Hiker describes helicopter rescue shortly after start of Ice Fire in San Juan Mountains

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SAN JUAN COUNTY, Colo. (KDVR) — A hiker who was with a group of people that had to be airlifted off a mountain because of sudden wildfire spoke with FOX31 and Channel 2 about the experience.

The Ice Fire started Monday west of Silverton in San Juan County.

Monday was a great day for a hike along the Ice Lakes trail. Several people had already made it to the the Ice Lake Basin when they noticed smoke.

“I was worried as soon as I saw the smoke for sure because I knew it was blocking the path back down, and I didn’t know what to do,” Greg Anson said.

Anson and his dog Moon Dog soon ran into others who were also trying to figure out how to escape the fire.

“We were all nervous about where the fire was moving, how fast it was moving and what the best steps for us to take were. I was very frightened. I know that (wildfires) can move fast. I’ve read about the fires in California about how fast they can move,” Anson said.

The plume kept billowing along their path home.

Twenty-three hikers had gathered knowing they could be in trouble.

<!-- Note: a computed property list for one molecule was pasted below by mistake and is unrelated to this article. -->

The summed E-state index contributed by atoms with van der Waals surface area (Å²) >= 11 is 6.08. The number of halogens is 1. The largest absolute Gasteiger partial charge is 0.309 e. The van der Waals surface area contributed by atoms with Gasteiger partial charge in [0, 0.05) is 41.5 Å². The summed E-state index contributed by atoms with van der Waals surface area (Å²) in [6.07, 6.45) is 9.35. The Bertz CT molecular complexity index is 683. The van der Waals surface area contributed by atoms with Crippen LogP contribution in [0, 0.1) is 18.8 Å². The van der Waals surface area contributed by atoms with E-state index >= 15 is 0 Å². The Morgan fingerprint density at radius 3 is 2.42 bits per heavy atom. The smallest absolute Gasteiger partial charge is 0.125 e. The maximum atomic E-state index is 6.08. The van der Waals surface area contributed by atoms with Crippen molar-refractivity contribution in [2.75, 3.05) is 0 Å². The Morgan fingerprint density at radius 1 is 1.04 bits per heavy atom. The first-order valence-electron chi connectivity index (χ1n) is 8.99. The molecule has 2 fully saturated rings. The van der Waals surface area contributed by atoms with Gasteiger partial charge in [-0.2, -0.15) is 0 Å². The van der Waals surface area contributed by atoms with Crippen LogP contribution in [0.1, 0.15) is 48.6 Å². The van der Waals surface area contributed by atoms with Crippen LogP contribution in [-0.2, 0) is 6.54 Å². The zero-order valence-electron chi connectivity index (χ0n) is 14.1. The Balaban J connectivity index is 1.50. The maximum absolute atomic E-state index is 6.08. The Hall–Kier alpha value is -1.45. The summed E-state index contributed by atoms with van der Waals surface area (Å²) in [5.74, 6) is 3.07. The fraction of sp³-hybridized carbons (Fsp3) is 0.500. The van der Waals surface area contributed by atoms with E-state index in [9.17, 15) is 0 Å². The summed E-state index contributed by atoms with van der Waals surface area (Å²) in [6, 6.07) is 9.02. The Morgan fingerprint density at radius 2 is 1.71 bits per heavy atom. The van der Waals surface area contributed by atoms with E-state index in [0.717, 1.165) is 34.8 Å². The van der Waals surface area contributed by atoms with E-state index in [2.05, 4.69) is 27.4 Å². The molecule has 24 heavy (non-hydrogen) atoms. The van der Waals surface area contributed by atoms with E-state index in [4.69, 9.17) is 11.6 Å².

Luckily, one of them had a Garmin Device and sent out an SOS message.

At the same time, a sheriff’s deputy noticed the large number of cars at the Ice Lakes trailhead. That deputy began to call for help after noticing a fire had started.

“That deputy knew it was important to get to those hikers fast,” San Juan County Emergency Operations Center Spokesperson DeAnne Gallegos said.

The San Juan County Sheriff’s Office and the U.S. Forest Service sent helicopters to find the stranded hikers.

Time was ticking as the fire grew and very cold temperatures would set in overnight, possibly leaving hikers unprepared to spend the night on the mountain.

As choppers prepared to fly, another group of rescuers was preparing to hike up the mountain. Luckily, the air mission was successful.

“When we saw the helicopter come and land, there was a huge sense of relief,” Anson said.

Anson and Moon Dog boarded the rescue chopper with several other stranded hikers.

On the way home, a view of the mountain — from the open door of a helicopter — they never expected.

Anson’s wife is seven months pregnant. The couple is beyond grateful for the rescuers.

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